You might have heard the term “mindfulness” thrown in the last few years. And with its origins resting deep within the roots of Buddhism, it can seem like an impossible thing for a normal person to practice – like something that only old men with long beards and third-eye connections can do. But that’s just not true.
The concept is rather simple and doesn’t have to be done on a yoga mat. Let’s look at what it is, at its core, really is as well as different ways people can try to integrate it into their lives.
REASONS IT CAN BE INTIMIDATING
Mindfulness is tied to Zen, Vipaśyanā (from Sanskrit), and Tibetan ways of meditation.
If we lift an exact phrase from Wikipedia, it’s “how past, present and future moments arise and cease as momentary sense impressions and mental phenomena.” This awareness of the present is considered the first step in the journey towards enlightenment.
It was a 2500-year-old tradition that felt like standing at the bottom of a huge mountain. So, when the idea came over to the West, it seemed like an exotic and nearly impossible thing to get into – especially with the mile-a-minute lifestyle people now have.
Most people spend their lives on a sort of autopilot. We shut out what’s around us (sometimes from stress or just an overwhelming bombardment on the senses (think how many advertisements alone we see per day). Life can get hard, and repetition can become a familiar safety net. However, that repetition and internal telescope can also bring lots of negatives.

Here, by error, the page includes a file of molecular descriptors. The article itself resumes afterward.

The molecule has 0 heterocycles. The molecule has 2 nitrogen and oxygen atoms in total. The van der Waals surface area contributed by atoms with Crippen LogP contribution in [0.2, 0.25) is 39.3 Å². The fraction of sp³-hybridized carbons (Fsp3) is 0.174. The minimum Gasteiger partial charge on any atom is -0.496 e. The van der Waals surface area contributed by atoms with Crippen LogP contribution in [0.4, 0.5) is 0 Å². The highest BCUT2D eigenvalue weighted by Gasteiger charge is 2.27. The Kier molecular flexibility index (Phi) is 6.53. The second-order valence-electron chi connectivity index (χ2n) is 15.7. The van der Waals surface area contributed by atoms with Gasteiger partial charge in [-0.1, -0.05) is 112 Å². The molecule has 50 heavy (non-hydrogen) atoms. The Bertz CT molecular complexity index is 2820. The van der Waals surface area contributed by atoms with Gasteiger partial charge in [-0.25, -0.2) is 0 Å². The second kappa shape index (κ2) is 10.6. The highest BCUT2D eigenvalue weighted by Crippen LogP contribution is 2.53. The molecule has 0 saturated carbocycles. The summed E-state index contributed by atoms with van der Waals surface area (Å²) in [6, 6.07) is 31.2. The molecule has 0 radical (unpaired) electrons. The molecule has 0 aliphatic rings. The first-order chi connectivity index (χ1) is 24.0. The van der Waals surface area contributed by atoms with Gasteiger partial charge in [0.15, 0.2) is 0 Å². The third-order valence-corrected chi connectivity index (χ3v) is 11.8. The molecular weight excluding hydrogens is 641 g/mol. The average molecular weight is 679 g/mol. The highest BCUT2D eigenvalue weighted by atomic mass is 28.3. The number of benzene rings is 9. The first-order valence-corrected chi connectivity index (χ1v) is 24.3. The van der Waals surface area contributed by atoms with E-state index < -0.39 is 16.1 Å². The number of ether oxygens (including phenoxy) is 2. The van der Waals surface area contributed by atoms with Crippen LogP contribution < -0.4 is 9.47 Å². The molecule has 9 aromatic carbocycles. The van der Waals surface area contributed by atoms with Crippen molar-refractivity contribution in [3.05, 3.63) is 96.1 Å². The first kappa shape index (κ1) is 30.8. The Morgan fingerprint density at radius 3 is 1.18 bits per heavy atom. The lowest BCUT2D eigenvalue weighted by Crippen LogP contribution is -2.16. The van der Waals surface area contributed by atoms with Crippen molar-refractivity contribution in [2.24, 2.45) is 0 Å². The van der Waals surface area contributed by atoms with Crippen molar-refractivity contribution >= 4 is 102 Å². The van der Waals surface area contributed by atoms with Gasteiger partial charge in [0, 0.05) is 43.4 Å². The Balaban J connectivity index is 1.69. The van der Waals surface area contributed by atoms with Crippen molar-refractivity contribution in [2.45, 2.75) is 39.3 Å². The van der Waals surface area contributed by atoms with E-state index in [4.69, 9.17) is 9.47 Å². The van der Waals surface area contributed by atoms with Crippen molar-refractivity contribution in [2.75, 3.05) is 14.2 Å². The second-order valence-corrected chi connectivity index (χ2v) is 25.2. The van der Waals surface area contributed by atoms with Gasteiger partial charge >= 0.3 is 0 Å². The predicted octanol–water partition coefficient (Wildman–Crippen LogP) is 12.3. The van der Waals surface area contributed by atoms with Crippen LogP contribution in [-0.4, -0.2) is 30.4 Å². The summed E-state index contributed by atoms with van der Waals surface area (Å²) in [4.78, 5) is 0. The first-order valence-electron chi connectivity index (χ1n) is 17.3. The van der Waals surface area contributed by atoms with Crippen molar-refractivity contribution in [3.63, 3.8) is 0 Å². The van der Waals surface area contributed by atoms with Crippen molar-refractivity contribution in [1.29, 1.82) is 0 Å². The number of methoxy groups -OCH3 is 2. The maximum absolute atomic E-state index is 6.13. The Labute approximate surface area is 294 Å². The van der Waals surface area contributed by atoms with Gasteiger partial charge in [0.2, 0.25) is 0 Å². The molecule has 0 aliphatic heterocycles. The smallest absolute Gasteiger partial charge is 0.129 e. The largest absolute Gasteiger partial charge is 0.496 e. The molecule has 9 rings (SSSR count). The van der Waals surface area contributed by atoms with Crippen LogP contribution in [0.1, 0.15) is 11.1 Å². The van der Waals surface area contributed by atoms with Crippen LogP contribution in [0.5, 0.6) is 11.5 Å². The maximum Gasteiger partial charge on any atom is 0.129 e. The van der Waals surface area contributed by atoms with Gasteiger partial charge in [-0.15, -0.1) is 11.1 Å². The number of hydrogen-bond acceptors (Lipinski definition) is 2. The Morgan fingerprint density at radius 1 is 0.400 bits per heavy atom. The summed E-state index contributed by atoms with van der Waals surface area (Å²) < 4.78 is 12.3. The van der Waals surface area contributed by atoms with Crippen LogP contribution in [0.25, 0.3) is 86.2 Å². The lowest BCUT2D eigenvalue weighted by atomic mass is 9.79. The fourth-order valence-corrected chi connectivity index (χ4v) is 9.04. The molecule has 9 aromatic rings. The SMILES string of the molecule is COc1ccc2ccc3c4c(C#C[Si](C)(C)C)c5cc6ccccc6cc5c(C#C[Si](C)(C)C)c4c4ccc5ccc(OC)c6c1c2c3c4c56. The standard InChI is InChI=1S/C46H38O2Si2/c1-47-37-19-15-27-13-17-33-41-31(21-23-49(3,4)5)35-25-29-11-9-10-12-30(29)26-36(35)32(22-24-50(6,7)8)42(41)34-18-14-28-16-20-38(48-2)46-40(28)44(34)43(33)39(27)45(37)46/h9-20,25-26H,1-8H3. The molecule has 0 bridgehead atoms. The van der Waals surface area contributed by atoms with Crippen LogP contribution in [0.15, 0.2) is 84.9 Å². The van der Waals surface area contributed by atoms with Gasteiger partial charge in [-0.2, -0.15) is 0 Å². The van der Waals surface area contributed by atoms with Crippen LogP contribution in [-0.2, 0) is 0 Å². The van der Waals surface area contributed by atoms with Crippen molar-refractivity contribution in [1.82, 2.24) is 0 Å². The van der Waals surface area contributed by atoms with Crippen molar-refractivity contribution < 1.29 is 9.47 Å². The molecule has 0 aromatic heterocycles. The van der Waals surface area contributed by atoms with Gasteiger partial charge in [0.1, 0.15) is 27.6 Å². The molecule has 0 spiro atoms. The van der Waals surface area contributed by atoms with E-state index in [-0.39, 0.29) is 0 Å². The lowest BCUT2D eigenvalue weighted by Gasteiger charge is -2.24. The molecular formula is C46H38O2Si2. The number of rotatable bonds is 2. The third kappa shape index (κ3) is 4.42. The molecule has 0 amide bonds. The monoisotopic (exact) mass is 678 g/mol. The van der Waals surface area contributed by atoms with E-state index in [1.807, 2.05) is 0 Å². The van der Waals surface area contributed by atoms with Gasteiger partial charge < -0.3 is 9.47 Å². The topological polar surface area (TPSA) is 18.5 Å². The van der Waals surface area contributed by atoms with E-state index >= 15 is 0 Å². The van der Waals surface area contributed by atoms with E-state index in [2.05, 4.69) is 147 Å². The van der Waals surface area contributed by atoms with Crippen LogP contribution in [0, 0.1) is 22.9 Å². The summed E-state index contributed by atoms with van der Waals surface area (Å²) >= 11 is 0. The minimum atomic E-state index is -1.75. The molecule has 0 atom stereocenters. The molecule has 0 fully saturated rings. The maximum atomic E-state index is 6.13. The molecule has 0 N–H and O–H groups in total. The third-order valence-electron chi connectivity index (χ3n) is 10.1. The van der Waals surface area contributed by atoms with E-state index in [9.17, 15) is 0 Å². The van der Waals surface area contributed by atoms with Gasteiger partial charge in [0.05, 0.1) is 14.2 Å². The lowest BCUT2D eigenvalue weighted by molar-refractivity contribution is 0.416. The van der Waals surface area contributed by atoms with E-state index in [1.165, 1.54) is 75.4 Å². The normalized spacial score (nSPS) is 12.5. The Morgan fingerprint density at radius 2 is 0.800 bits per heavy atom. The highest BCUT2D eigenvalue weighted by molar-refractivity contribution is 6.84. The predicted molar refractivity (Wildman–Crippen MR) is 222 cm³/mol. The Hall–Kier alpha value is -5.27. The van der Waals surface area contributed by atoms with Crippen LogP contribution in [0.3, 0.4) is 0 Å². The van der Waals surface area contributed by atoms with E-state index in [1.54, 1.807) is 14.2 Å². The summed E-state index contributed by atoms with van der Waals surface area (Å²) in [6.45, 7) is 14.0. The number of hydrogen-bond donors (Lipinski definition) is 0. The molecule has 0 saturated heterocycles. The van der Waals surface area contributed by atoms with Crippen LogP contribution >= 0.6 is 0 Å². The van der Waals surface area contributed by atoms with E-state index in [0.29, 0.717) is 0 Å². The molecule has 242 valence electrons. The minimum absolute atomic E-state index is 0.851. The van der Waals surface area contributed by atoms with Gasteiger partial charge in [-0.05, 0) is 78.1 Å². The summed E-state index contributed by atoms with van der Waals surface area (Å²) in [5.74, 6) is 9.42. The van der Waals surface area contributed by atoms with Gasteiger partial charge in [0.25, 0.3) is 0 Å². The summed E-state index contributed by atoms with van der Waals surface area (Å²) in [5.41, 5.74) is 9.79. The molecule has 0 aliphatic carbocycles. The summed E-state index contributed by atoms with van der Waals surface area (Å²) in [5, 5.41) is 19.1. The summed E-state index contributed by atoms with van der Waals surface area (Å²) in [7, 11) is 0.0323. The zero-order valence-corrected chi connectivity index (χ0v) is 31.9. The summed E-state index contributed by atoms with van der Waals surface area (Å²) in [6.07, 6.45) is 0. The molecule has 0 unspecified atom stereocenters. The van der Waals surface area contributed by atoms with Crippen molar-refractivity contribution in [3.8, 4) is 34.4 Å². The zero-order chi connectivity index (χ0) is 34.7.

According to the American Psychological Association (APA.org, 2012), mindfulness is:
“…a moment-to-moment awareness of one’s experience without judgment. In this sense, mindfulness is a state and not a trait. While it might be promoted by certain practices or activities, such as meditation, it is not equivalent to or synonymous with them.”American Psychological Association
We miss things, ruminate on bad moments, and cut ourselves off from growth.
Finally, when there comes a chance to make big changes, most people shy away from the chance (for many different reasons, which we won’t get into here). But the point is, when the mindful movement emerged, many people thought it was an impossible thing to do.
MINDFULNESS IN A NUTSHELL
All someone has to do is to be fully present in the moment.
We are aware of our surroundings, but we don’t react to them. For example, the air conditioner is running in the next room, but we aren’t focusing on how much the electricity bill is going to be next month. We feel our bodies but don’t let our brains connect to insecurities (and forgive ourselves if it does).
All humans are already able to do this. Some just might be better than others or have found an avenue that works best for them.
FUN FACT – to do this, you don’t need to change at all. There’s no right or wrong way.
THE KINDS OF MINDFULNESS
The person focuses attention on each breath in and out as well as the sensations that come with it. This way isn’t necessarily the easiest for beginners, those with high anxiety, or anyone who is easily distracted. But that’s not to say that beginners shouldn’t give it a try.